Sounding like the name of a Scandinavian craft beer, Besvärjelsen (‘Conjuring’) may hail from Sweden, but conjure (pun intended) imagery, aesthetics and a sound that has been dragged straight from a cool starry night in Nevada. Harkening to the glory days of Kyuss, Sleep and the like but maintaining an exploratory psychedelic feel, these Swede stoner rockers could best be described as ‘Tame Impala with balls’.

‘Mara’ opens with a simple kick drum and blues-style riff that evokes both an Eastern twang and a Black Sabbath via Quentin Tarantino ethos. With an almost horror-show vibe, the band take a turn and plummet into a filthy sludge riff. Distant, sultry vocals of female lead singer drift lazily in to view, a soaring style that helps conjure the sense of wandering the desert. Multi-layered cross-gender harmonies come through a few minutes in, lines so catchy I almost forgot they aren’t in English. A powerful chord stomp around halfway melts easily into buried soloing and a creeping bassline. A mash of disparate ideas soaking together under the sun.

A broad yet heavy early-Mastodon-era chugging intro breaks into a wash of organ synths and vocal harmonising – now in English! ‘And if the sky keeps falling down on you, I’ll burn your bridges where you stand’ they croon, implying a wanderer’s lament as the song slows to a twangy crawl. It picks up again just to hit the spot, with a ubiquitous stoner riff and a fuzzed warbly solo. Nice.

And then, breaking up the riffage-intro, ‘Roeda Rummet’ bleats an electronic warping intro, like solemn 70’s sci fi. Hard rock riff backing with clever use of harmonics and muting overlays by bass and guitar add flavour of a different kind. Vocals maintain their steady consistency, floating ethereally. Backing vocals become more prominent as the song progresses, drums eternally comfortable keeping things loose but tight at the same time.  There’s ambient riffing alongside a very Deep Purple synth section. Minimalist backing of the rhythm gives flourishing and space for the others to explore whilst grounding the overall sound. It’s not often you find such a solid backing for music influenced by vast psychedelia.

A mid paced riff flings ‘Oeken’ around the corner from just behind the mesa, back into the style of previous songs. Little drum and guitar fills reminding us of Kyuss and Monster Magnet but with their distinct edge. A shorter number here, compressing the cavernous feel of prior tracks. More upfront vocal deliveries layer harmonies once again. I can see myself humming along and eventually singing on repeated listens, regardless of linguistic barriers. A stop/start riff and an epic duelling solo leads into a faster riff to polish off the relative short-and-sweetness.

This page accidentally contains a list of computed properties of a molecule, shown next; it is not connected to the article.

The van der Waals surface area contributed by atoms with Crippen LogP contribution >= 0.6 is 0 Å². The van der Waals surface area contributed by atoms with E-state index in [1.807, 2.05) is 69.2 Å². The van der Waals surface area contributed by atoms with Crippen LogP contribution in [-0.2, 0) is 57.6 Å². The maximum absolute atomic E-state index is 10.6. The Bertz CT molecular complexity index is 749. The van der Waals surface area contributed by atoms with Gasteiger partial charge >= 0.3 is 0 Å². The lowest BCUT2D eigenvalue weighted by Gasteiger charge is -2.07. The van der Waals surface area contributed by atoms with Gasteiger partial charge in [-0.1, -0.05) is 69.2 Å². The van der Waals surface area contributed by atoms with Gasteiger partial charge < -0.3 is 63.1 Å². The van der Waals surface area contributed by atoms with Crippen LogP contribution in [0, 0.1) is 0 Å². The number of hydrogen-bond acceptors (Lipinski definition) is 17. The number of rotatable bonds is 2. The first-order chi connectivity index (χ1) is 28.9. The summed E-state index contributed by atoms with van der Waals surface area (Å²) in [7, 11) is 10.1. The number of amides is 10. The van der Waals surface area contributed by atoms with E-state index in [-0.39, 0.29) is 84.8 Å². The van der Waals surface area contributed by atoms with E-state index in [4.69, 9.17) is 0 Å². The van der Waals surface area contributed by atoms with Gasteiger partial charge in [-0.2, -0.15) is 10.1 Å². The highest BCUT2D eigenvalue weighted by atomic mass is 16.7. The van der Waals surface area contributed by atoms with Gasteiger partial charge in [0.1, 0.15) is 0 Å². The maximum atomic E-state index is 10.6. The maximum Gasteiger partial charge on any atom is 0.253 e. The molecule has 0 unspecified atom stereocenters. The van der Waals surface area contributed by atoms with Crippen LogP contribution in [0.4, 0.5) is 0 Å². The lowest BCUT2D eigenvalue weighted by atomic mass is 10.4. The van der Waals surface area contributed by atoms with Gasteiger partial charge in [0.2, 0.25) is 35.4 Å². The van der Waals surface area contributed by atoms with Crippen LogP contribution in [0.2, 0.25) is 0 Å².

‘Under en svart Himmel’ kicks in more snoozily with a cool sauntering little riff, fitting the 31-degree Celsius temperature outside today. Perfect lie-back siesta tune. Military snare rolls and open basslines stack atop one another without ever compromising the groove. Much more subdued vocals tread through the cool waters this time, harmonising but echoing effect-heavy into the background. Open psychedelia spreads effects widely over upper fret bass leads. Even a hint of shakers and rattles in there, just to add to the desert aesthetic.

Tongue-twisted title ‘I Skuggan av ditt moerker’ begins with another almost industrial haunting synth warble, giving way to another stoner style riff with clever almost melodeath lead backing. Bass and drums once providing a strong minimalist backdrop here, an almost imperceptible but delicious contrast. Again, the organs return, this time floating alongside those melodic soaring vocals. Tight rollicking drums lead back out to playful riffage and some exploratory soloing – 70’s feel a-go-go once again. Are we at Burning Man, guys?

‘Falsarium’ flitters in with a jazzy little drum play with hi-hats, with Egyptian-sounding leads. Building a sense of atmosphere, a solid yet open riff lurches in, marching steadily through the hot sun. Trade-offs between soaring vocal-only sections and more doom metal-esque riffing gives off a strange yet workable contrast. Around 4 minutes, a darker descending feel and bluesy soloing with ‘wah’ brings in the cool change of dusk and sunset. I wasn’t even thirsty and yet this outro left me sated and quenched.

Finally, we have ‘Alone’ forlornly walking under more pensive desert skies, with leads quietly harmonising. Building through this intro and relatively quiet verses to power-chord driven choruses, we sense the tension and release of bittersweet isolation. Lyrics about loneliness against the backdrop of a night sky bolster this late-night thoughtfulness. Then a wall of riffs, again moving into psychedelic territory with a harmonic interplay of guitars. Quiet tempered soloing with a simple bass and drum combo, hypnotic in pointedness. Tremolo riffing suddenly heightens and becomes quicker, feeling like the infamous crescendos of Sleepmakeswaves or Cult of Luna. Subtle sheen of synths alongside punchy bassline and palm muted rhythm guitar, snapping suddenly into an almost thrashing riff. Rising and falling, at the eleventh hour the band drift back into a very Eastern and blues sounding outro, slowly fading out over easy licks.

This, ladies and gentlemen, is the ultimate psychedelic desert doom experience, a sunburnt evening adventure through the summer heat via Scandinavia. A quality foray. Thanks for the chill vibes, Besvärjelsen!

‘Vallmo’ is out on March 27. Pre-order your copy here.